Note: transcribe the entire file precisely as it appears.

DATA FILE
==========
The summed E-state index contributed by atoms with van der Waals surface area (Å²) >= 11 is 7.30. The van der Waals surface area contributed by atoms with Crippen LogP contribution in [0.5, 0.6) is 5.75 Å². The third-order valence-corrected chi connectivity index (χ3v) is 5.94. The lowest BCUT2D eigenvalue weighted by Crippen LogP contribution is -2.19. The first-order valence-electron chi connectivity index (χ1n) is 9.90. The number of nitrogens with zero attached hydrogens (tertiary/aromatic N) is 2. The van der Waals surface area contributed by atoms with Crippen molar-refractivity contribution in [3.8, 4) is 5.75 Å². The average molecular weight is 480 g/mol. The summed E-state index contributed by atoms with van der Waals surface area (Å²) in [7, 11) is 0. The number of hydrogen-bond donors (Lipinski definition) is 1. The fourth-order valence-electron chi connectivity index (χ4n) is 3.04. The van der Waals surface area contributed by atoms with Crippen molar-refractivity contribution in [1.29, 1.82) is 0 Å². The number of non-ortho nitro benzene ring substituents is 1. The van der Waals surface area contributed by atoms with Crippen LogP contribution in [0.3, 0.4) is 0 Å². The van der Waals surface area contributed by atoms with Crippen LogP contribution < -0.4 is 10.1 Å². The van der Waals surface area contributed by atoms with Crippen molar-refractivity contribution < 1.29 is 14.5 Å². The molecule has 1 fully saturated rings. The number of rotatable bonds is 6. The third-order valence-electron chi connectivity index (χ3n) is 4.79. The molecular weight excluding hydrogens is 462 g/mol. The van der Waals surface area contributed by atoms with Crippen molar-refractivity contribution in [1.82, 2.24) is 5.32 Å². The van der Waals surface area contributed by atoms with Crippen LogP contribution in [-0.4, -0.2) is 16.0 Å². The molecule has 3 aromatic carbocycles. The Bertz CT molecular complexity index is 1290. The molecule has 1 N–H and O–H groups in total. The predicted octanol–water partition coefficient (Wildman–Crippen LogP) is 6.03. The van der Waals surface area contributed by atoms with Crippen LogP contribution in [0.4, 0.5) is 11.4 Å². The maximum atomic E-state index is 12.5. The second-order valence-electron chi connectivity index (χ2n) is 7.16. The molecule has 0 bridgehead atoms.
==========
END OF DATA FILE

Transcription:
The summed E-state index contributed by atoms with van der Waals surface area (Å²) >= 11 is 7.30. The van der Waals surface area contributed by atoms with Crippen LogP contribution in [0.5, 0.6) is 5.75 Å². The third-order valence-corrected chi connectivity index (χ3v) is 5.94. The lowest BCUT2D eigenvalue weighted by Crippen LogP contribution is -2.19. The first-order valence-electron chi connectivity index (χ1n) is 9.90. The number of nitrogens with zero attached hydrogens (tertiary/aromatic N) is 2. The van der Waals surface area contributed by atoms with Crippen molar-refractivity contribution in [3.8, 4) is 5.75 Å². The average molecular weight is 480 g/mol. The summed E-state index contributed by atoms with van der Waals surface area (Å²) in [7, 11) is 0. The number of hydrogen-bond donors (Lipinski definition) is 1. The fourth-order valence-electron chi connectivity index (χ4n) is 3.04. The van der Waals surface area contributed by atoms with Crippen molar-refractivity contribution in [1.29, 1.82) is 0 Å². The number of non-ortho nitro benzene ring substituents is 1. The van der Waals surface area contributed by atoms with Crippen LogP contribution in [0.3, 0.4) is 0 Å². The van der Waals surface area contributed by atoms with Crippen LogP contribution < -0.4 is 10.1 Å². The van der Waals surface area contributed by atoms with Crippen molar-refractivity contribution < 1.29 is 14.5 Å². The molecule has 1 fully saturated rings. The number of rotatable bonds is 6. The third-order valence-electron chi connectivity index (χ3n) is 4.79. The molecular weight excluding hydrogens is 462 g/mol. The van der Waals surface area contributed by atoms with Crippen molar-refractivity contribution in [1.82, 2.24) is 5.32 Å². The van der Waals surface area contributed by atoms with Crippen LogP contribution in [-0.4, -0.2) is 16.0 Å². The molecule has 3 aromatic carbocycles. The Bertz CT molecular complexity index is 1290. The molecule has 1 N–H and O–H groups in total. The predicted octanol–water partition coefficient (Wildman–Crippen LogP) is 6.03. The van der Waals surface area contributed by atoms with Crippen LogP contribution in [0.4, 0.5) is 11.4 Å². The maximum atomic E-state index is 12.5. The second-order valence-electron chi connectivity index (χ2n) is 7.16. The molecule has 0 bridgehead atoms.